Mid-tier investment banks such as Avendus play matchmaker between entrepreneurs hungry for capital and the investment funds ready to bet $50 million or more in these privately held Indian companies. The bank now gets 70 percent of its revenue from its advisory business, Chief Executive Officer Ranu Vohra said in an interview after announcing the deal with KKR. That mix is likely to change as the funds from KKR would allow it to offer structured loans and other forms of lending to companies, he said.

Strong Understanding

“They have a strong understanding of technology, both consumer and enterprise,” Ben Mathias, managing director for India for Temasek Holdings’ venture capital unit Vertex, said in an interview. “Aashish in particular knows the landscape extremely well, and I have often used him as a bouncing board for ideas around my portfolio companies even if there is no active fundraising taking place.”

After getting an MBA from the Indian Institute of Management in Kolkata in 1995, Bhinde worked at Colgate-Palmolive Co. for two years, then left for a startup that built and exported speakers. Three years later he left to start his own audio company. The dot-com bust wrecked the startup’s fortunes, causing it to shut down in 2001.

He took a job managing investments for a venture capital firm that had invested in his company. While negotiating a deal, Bhinde met Avendus co-founder Gaurav Deepak, who recruited him into Avendus’s technology practice in 2006. 

Initially the business consisted of advising software exporters and back-office outsourcing companies on mergers and acquisitions, and Bhinde later moved to London to establish Avendus’s European operations. In 2011, Deepak wanted to expand to e-commerce and digital companies that were starting to draw investor interest.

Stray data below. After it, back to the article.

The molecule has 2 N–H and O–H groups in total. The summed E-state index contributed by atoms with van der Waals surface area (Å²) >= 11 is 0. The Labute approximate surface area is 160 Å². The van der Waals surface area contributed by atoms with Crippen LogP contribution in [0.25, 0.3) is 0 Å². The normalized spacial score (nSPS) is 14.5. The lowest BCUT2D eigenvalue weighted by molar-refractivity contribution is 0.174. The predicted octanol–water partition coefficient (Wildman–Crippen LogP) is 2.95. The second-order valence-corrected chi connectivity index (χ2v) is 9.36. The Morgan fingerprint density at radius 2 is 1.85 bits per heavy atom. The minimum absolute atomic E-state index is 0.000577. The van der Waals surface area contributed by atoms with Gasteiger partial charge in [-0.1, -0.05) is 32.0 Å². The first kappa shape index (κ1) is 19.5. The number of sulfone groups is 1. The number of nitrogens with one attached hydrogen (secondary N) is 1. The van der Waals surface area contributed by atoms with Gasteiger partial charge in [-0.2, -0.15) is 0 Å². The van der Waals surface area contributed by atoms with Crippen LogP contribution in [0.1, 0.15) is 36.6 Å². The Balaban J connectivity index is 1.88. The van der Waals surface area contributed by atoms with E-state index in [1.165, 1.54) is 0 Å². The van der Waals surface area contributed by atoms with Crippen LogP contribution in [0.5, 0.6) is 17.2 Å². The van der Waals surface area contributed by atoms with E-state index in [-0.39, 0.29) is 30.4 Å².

Emerging Sector

He asked Bhinde to return to India. Flipkart Online Services Pvt. had transitioned from being a bookseller into selling electronics, and venture capital firms were funding dozens of e-commerce startups selling apparel to furniture. While Bhinde’s first year yielded just one deal, his team spent time researching the industry and found a sector nobody had yet placed a value on had already grown to more than $700 million in annual sales.

“When we spoke to companies, nobody knew where to classify themselves, how to explain the structure of the industry,” Bhinde said. “We had to do a lot of research to triangulate what’s happening in other markets, and we started putting out a lot of projections.”

Avendus’s 2011 report, “India goes Digital,” with 168 pages detailing Internet usage patterns, smartphone penetration, e-commerce growth and the evolving cashless payments landscape, was the first to quantify the industry and chart its growth. Bhinde’s team, including investment banker Karan Sharma, projected that sales by e-retailers would total $11.7 billion in 2015, from $819 million in 2011. 

Spot-On

The prediction was almost spot-on. India’s e-commerce companies will sell about $11 billion worth of goods this year, and that figure is expected to grow to $220 billion by 2025, Bank of America Merrill Lynch said in a report last month.